Sweet, refreshing slices of watermelon on hot, summer days are one of the best treats of the season. But it wasn’t always like that.
In ancient times, no one wanted to eat a fruit that tasted as bad as those old, pale melons.
So, how did we get from a fruit that was so unappealing and bitter, to the flavorful, ruby-colored delight watermelon is today?
Archaeologists have found wild watermelon seeds and other evidence of their presence in ancient tombs (including King Tut’s) across the continent of Africa, dating back to as long as 5,000 years ago.
But why? The fruits they grew were nasty.
According to Harry S. Paris, a horticulturalist at the Agricultural Research Organization in Israel, the reason for growing the unpalatable melons and putting them in tombs with pharaohs is because of their water content. Egyptians liked to give them to livestock to keep them hydrated in arid conditions.
For the same reason, the melons were included in tombs: to keep pharaohs quenched in the afterlife.
As those still in the land of the living also needed water, it’s likely that travelers would take some watermelons to use as water bottles—a predecessor to the modern day Hydroflask, if you will. As travelers moved across the continent, dropped watermelon seeds spread the fruit.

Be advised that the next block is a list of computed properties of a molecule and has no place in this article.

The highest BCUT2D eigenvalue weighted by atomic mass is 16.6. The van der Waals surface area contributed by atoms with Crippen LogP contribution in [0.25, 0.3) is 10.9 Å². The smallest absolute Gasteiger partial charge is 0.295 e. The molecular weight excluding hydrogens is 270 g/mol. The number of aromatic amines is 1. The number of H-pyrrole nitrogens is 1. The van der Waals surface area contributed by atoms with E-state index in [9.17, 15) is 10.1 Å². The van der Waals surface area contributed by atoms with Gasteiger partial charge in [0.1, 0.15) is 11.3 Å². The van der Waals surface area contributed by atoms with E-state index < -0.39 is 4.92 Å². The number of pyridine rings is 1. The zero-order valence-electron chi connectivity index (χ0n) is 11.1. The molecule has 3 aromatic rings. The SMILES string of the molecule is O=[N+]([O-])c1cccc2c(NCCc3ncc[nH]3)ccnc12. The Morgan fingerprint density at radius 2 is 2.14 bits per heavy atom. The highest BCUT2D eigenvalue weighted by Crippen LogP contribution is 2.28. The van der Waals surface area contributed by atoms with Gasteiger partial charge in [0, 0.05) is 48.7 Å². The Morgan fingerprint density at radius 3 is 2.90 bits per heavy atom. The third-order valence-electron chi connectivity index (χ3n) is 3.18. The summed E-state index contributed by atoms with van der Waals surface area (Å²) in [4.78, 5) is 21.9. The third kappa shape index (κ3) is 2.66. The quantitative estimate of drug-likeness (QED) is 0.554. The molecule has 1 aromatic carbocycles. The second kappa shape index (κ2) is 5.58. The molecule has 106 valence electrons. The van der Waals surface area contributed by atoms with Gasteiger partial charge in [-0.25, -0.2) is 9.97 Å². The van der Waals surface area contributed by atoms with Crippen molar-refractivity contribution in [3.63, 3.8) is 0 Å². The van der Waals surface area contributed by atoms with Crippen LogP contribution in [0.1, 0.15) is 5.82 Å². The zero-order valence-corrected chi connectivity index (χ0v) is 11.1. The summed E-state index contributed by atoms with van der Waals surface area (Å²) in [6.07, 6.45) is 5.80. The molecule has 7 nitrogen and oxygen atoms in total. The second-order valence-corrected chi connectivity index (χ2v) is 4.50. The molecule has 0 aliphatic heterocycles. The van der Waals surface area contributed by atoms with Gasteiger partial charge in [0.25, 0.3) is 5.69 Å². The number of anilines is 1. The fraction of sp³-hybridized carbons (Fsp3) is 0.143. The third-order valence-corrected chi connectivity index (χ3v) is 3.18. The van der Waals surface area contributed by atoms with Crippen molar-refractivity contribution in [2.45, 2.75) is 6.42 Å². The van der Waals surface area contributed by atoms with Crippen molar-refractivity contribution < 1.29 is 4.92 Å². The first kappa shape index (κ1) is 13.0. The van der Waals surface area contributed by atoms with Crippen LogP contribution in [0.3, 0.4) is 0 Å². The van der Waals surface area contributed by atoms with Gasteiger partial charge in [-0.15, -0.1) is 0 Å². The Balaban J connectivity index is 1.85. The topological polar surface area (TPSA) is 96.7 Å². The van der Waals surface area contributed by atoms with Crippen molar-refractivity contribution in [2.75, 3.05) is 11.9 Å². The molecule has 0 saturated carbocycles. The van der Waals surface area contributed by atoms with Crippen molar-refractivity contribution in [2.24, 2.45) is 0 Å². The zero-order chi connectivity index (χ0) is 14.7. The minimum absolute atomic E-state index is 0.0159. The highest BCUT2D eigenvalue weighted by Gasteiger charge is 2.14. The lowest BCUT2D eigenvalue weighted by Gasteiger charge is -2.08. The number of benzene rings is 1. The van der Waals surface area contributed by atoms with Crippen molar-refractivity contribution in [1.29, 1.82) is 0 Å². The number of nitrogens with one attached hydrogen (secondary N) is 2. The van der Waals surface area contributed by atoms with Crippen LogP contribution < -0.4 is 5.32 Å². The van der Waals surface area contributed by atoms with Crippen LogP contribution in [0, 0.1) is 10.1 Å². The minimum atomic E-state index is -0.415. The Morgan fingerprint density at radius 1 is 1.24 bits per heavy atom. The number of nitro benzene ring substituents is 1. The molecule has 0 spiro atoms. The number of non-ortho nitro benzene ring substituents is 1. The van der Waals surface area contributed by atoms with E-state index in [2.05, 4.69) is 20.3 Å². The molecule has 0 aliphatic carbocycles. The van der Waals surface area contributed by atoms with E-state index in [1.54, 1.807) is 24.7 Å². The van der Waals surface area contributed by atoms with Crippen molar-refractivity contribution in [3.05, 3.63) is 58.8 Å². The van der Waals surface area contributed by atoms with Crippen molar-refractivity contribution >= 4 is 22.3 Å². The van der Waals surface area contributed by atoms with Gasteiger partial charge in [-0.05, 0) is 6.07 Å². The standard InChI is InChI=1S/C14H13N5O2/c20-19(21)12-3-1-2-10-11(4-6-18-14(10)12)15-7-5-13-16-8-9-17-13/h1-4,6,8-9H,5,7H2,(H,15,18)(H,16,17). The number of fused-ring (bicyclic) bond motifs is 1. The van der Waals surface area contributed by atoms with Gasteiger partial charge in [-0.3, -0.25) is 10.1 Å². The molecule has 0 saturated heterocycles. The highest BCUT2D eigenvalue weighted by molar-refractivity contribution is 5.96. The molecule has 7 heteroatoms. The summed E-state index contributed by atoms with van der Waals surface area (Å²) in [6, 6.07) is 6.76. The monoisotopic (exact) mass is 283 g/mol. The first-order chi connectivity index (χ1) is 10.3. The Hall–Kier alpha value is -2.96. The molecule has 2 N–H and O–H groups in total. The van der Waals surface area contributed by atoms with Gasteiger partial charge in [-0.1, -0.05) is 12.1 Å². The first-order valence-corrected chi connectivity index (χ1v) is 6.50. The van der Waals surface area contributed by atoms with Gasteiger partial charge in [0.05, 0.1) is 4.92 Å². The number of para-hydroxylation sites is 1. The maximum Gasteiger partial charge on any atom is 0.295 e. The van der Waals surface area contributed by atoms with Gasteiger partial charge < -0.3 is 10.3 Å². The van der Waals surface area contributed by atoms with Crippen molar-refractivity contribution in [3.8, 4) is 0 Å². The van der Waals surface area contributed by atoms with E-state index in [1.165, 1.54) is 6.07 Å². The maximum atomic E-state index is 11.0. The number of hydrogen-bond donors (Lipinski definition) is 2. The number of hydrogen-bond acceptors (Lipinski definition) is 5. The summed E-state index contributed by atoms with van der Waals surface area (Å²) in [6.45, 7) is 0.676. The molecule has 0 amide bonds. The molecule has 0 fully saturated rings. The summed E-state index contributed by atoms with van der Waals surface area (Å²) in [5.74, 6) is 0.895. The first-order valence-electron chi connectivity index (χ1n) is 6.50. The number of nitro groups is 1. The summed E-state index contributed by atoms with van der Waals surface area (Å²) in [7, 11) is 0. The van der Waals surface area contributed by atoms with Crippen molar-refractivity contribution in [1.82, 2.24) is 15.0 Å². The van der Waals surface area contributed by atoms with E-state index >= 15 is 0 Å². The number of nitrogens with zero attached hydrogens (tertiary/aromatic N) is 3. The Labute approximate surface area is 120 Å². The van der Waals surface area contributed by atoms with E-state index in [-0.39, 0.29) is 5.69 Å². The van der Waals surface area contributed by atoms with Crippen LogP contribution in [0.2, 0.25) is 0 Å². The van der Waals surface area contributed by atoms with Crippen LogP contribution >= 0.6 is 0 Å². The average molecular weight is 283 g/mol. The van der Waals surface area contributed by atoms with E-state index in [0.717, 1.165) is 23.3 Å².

Eventually, the Greeks got a hold of the fruit. They would cook and eat it, but they also used it as medicine. Pliny the Elder thought it made an excellent laxative.
One can only imagine.
Greek physicians also like to place rinds on the head to ward off heat stroke, which I can see working to some extent.
As they were selectively bred over the next few centuries, watermelons got sweeter and pinker. Paintings of feasts throughout the ages began to show dark pink slices of watermelon staged along with figs and pomegranates. And voila! We arrive at today.
Super glad we didn’t just give up on them. Summer wouldn’t be as sweet without watermelons.